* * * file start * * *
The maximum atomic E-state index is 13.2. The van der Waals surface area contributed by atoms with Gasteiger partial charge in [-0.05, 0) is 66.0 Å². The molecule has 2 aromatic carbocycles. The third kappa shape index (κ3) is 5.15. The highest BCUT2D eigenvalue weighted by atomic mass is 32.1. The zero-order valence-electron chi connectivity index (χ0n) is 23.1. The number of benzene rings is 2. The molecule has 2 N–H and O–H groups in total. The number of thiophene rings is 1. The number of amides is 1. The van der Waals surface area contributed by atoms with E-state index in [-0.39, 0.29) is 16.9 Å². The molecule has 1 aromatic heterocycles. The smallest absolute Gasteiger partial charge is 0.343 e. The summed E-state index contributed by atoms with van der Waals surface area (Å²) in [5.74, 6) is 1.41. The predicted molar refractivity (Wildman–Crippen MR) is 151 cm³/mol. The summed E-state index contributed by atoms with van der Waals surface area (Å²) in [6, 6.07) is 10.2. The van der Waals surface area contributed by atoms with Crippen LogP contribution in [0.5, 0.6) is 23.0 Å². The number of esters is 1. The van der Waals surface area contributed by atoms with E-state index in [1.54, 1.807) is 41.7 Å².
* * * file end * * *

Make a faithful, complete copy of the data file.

The maximum atomic E-state index is 13.2. The van der Waals surface area contributed by atoms with Gasteiger partial charge in [-0.05, 0) is 66.0 Å². The molecule has 2 aromatic carbocycles. The third kappa shape index (κ3) is 5.15. The highest BCUT2D eigenvalue weighted by atomic mass is 32.1. The zero-order valence-electron chi connectivity index (χ0n) is 23.1. The number of benzene rings is 2. The molecule has 2 N–H and O–H groups in total. The number of thiophene rings is 1. The number of amides is 1. The van der Waals surface area contributed by atoms with E-state index in [-0.39, 0.29) is 16.9 Å². The molecule has 1 aromatic heterocycles. The smallest absolute Gasteiger partial charge is 0.343 e. The summed E-state index contributed by atoms with van der Waals surface area (Å²) in [5.74, 6) is 1.41. The predicted molar refractivity (Wildman–Crippen MR) is 151 cm³/mol. The summed E-state index contributed by atoms with van der Waals surface area (Å²) in [6, 6.07) is 10.2. The van der Waals surface area contributed by atoms with Crippen LogP contribution in [0.5, 0.6) is 23.0 Å². The number of esters is 1. The van der Waals surface area contributed by atoms with E-state index in [1.54, 1.807) is 41.7 Å².